An array of pedals, an amp and a guitar, Devin Friesen’s Bitter Fictions project is distillation of guitar-based drone music – solipsism mimicked as conversations between the past, present and decayed future of the looped guitar line existing and dying all at once in front of us. Clanging prepared guitar hangs over the low rumble of a chest-rattling drone while bright, metallic solo lines shoot roman candle sparks that blaze against a dark backdrop only to be extinguished in the black sea. The Calgary based musician sculpts wet feedback and tape decay to create tension-filled soundscapes that fill an entire room with resolute musical lines and jettisoned clatter. Somewhere at the center of all of this is a human heart, manual dexterity and a patience to see sounds through to their not-so-bitter end – rejoining the sea of sound being pooled, collected and then born again, channeled the circuitous maze of cords from guitar, through effects pedals and out through the amplifier onto tape, and then back again. The circle is never broken.

Tuesday, September 27th, 2016 | Add New Comment (0)

Amulets In Flux

In 1923 two Russian explorers set out to find the hollow earth kingdom of Shambhala. While it is open for debate if Nicholas and Helena Roerich discovered the mythical Tibetan kingdom, their expedition across Tibet and India brought various mountain peaks and fauna into Western classification. A discovery of something already known but lacking taxonomy. Randall Taylor’s work under the moniker Amulets has been one of great reaching and striving, treks into territory not so much undiscovered as it is yet to be defined, looping guitar lines and night sky streaking drones as emotional markers and sign posts along the way. On In Flux, these trails are slight wisps of fragmentary guitar-lines circling each other like worried smoke from a signal fire. These tendril-like lines dance around each other in repeating, additive layers under the deep pull of tape manipulation and submerged drone. Other instances, such as on “Counterparts” these lines are drawn together in huge swells of power chord worship under the crackling electric storm of feedback and distortion. One of Amulets’ most challenging and rewarding works today. A welcome addition to the Wounded Knife family.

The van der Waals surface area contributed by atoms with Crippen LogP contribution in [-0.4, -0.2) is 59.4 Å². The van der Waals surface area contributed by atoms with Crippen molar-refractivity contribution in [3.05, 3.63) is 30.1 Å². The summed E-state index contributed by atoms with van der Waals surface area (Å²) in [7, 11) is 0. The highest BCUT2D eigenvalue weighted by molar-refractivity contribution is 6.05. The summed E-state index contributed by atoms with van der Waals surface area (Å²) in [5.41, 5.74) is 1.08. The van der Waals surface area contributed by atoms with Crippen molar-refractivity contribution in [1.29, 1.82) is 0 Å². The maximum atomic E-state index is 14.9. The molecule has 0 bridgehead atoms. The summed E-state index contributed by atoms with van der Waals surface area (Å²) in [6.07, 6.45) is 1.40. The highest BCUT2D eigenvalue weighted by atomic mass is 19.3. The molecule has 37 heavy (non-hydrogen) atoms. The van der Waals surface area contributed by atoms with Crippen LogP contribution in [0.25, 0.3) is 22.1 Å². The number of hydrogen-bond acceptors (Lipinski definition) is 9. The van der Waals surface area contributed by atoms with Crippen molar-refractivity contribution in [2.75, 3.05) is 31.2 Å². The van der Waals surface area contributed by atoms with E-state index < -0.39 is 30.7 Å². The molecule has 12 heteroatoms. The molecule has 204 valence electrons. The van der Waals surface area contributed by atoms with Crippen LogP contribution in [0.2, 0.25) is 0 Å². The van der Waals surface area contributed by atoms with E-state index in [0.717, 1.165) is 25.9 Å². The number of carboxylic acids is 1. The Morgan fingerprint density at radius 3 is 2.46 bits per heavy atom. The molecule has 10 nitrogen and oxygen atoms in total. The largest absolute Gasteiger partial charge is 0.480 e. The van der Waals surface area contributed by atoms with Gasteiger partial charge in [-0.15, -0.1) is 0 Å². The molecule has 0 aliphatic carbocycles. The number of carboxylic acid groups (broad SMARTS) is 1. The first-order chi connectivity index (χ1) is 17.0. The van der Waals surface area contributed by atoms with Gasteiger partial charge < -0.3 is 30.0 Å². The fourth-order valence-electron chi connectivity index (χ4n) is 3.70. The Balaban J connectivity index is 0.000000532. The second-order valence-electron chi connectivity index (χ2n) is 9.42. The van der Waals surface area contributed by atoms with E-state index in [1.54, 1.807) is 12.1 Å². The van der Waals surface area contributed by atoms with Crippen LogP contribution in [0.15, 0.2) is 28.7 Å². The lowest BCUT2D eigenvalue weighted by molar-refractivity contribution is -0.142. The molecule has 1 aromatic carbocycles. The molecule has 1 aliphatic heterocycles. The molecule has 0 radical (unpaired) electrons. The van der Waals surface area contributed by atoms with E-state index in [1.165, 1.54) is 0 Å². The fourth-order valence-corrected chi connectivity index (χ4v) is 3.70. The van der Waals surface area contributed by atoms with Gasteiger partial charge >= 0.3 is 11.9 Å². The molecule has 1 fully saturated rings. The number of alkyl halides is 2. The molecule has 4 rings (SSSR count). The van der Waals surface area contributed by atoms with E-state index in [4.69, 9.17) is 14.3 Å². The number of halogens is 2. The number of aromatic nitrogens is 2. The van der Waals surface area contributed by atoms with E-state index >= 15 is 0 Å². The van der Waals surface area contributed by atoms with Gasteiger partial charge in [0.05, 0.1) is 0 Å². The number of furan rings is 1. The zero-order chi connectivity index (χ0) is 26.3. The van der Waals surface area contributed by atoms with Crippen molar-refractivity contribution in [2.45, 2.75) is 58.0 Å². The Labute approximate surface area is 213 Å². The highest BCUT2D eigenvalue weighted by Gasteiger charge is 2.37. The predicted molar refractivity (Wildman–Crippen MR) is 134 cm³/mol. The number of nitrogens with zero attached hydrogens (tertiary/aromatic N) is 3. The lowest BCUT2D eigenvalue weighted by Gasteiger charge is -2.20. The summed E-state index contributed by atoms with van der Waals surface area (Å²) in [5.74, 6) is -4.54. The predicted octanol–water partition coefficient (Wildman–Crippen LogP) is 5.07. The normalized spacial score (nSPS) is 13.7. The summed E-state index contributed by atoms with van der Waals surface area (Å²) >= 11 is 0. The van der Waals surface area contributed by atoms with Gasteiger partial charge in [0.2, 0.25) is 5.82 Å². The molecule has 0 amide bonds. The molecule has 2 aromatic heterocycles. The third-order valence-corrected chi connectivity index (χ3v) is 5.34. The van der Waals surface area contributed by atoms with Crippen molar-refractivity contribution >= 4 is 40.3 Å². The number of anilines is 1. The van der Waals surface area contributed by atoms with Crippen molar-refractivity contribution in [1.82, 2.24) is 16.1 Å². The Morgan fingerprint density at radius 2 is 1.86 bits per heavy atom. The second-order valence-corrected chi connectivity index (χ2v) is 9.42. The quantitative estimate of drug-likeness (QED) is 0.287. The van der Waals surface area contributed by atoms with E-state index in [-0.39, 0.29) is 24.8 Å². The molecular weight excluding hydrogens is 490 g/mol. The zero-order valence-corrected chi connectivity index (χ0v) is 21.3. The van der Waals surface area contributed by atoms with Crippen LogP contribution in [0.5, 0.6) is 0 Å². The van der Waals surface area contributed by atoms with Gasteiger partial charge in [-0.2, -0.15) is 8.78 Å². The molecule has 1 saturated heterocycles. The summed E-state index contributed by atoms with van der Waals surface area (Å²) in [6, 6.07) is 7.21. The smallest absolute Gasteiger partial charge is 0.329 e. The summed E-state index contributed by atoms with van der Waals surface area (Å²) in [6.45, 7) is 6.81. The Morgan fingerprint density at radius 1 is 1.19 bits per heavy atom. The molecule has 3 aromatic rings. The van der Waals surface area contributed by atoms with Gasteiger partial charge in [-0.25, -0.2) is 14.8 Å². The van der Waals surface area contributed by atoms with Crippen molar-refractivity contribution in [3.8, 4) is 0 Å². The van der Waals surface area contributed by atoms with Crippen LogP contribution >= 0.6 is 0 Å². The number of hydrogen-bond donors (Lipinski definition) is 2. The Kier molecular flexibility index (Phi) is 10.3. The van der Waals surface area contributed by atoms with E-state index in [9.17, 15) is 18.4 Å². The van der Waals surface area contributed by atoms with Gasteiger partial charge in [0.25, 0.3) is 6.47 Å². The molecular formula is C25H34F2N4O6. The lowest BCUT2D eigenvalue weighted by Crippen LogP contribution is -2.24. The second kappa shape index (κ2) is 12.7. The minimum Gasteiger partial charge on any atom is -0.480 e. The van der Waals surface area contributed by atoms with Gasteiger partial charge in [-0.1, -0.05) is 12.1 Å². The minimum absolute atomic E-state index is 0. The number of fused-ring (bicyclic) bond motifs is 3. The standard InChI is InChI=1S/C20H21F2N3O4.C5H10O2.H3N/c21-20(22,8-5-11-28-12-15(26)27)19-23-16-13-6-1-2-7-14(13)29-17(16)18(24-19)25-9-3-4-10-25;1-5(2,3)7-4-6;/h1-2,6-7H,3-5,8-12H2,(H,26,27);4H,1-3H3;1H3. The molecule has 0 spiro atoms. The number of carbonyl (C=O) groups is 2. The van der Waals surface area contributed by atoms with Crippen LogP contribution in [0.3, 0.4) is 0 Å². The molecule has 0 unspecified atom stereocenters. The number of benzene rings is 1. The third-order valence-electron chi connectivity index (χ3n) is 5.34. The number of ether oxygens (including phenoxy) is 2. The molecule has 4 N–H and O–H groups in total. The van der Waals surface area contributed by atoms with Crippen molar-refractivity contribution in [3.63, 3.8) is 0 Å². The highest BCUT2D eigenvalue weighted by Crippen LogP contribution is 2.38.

Lake Mary & Nathan Wheeler Also

Most well-known for his composition work around acoustic guitar, Lake Mary has found a collaborator in Nathan Wheeler that allows left-turns like this to be incredibly rewarding furrows into emotional pay dirt. Also is comprised of two side long pieces, the first of which, is the output of an acoustic piano, harmonium and computer-generated drones. Chaz Prymek (Lake Mary) opens the track with a steamroller minimalist passage that continues to fan its marathon-length major chord plumage through the 15 minute A-side of the tape. Nathan Wheeler supplies subtle and deft touches of droning omnipresence from harmonium and computer generated signal. It is an astounding piece of work. A lesson in endurance and melting tonal shifts. Side B, “Flamingo Cup” finds the duo exploring mawing drone and the see-saw of Prymek’s bowed guitar. More cicada than city hum. A comforting, giving and empowering listen.


Nils Quak - einige sehr populäre songs

Drawn to the subterranean pulsations and commanding, chest-rattling drones of the German electronic musician, einige sehr populäre songs is the sound of a tired city filtered through a cheap upper-floor apartment of a high rise built on unsure architecture. Bucolic synth arpeggios seep through corrugated concrete walls, submerged beats clamor like the hooves of subway cars rattling beneath the street and the ouroboros drone is always before us, tonally shifting back on itself and eating its own tail. Sentient drum machine patterns on “Singular Events Framing The Day” slow-decay until they resemble the drip of sulfuric water torture in some dank basement. Conversely, the relatively bright tonal patterns of “The Burden of Dreams” is a pointillist composition made up of a thousand synthesized patterns with a swelling major-chord drone running underneath the entire thing. It is a wonderful send-off for late night writing sessions.